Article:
The two-day summit of the Foreign Ministers of the Non-aligned movement member states, began today, August 28, in the Capital of Iran, Tehran. The Egyptian Foreign Minister, Ramzy Ezzeldin, passed on the leadership of the Movement to the Iranian FM, Ali Akbar Salehi, during the opening ceremony. The delegates are going to discuss the ‘Final Document’ adopted during the Ministerial Meeting of the Non-Aligned Movement Coordinating Bureau which was held in Sharm El-Sheikh, Egypt from 7–10 May.
The Document refers to the attempt of battling imperialism and racism, as well as the avoidance of any military invasion against the member states of the Movement.
What is certainly quite interesting is that it also recognises the right of all states in the world to obtain Nuclear Programmes for peaceful purposes.
The whole situation is ironically surreal. An Organisation (this classification seems more suitable, considering its structure) consisting of, to its greatest extent by post-colonial States, talking about the Right to go Nuclear in an era where anti-nuclear political action is rather prominent on behalf of the Western Great Powers in the International System. And on top of everything, this year’s Summit’s Chair will be the FM of Iran.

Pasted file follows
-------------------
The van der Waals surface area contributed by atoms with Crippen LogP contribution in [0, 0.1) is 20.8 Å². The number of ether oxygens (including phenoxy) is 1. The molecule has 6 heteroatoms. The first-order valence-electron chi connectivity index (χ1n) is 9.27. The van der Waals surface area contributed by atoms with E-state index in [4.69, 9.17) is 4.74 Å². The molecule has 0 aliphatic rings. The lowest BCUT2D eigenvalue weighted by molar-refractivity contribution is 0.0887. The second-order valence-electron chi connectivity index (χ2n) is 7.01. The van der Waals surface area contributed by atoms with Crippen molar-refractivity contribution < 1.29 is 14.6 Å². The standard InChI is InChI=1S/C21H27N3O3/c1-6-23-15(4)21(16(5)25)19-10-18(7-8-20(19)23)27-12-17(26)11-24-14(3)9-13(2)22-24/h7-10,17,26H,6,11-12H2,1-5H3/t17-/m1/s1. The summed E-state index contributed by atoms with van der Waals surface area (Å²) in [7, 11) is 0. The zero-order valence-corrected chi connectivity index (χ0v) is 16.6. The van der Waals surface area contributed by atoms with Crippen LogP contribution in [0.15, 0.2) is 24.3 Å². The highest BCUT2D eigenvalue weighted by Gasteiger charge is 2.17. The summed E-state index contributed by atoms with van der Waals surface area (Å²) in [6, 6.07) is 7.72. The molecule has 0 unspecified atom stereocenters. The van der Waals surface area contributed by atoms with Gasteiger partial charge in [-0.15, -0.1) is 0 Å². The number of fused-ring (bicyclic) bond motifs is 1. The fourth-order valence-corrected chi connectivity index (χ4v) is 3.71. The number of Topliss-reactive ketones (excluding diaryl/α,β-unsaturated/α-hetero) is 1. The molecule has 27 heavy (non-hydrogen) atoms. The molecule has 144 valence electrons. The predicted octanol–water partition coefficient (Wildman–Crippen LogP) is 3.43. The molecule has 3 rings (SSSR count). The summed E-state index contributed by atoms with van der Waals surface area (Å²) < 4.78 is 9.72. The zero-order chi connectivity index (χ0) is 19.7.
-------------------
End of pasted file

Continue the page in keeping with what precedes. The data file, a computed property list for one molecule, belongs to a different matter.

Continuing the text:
What is also worth noticing is that, apart from African and several South American and Asian-Pacific countries, in the member-states list, we can see most States that the Great Western Powers were in conflict with (Iraq, Afghanistan, Libya, Iran), and also China and Kazakhstan, who are considered to be uprising economies and substantially important players for different reasons.
This year’s Summit is a political statement for the Non Align-Movement. They are re-defining themselves. The Iranian leadership is deliberately provocative. Could we perhaps say that this is a beginning of a New political Pole’s formation within the International Political System? It is fairly risky to make such an assumption considering the large number of member-states included and the scarce political infrastructure due to its loose structure (Many states entered the Movement as a mere reaction to imperialism and not because they had a clear political agenda).
However, taking into account the latest political tension that has been going on over crucial energy and economic matters between the Non-Aligned states and the Western Players (e.g. The Nuclear Programme of Iran, which is one of the major energy suppliers for the EU countries), this scenario wouldn’t seem far from truth even in the near future.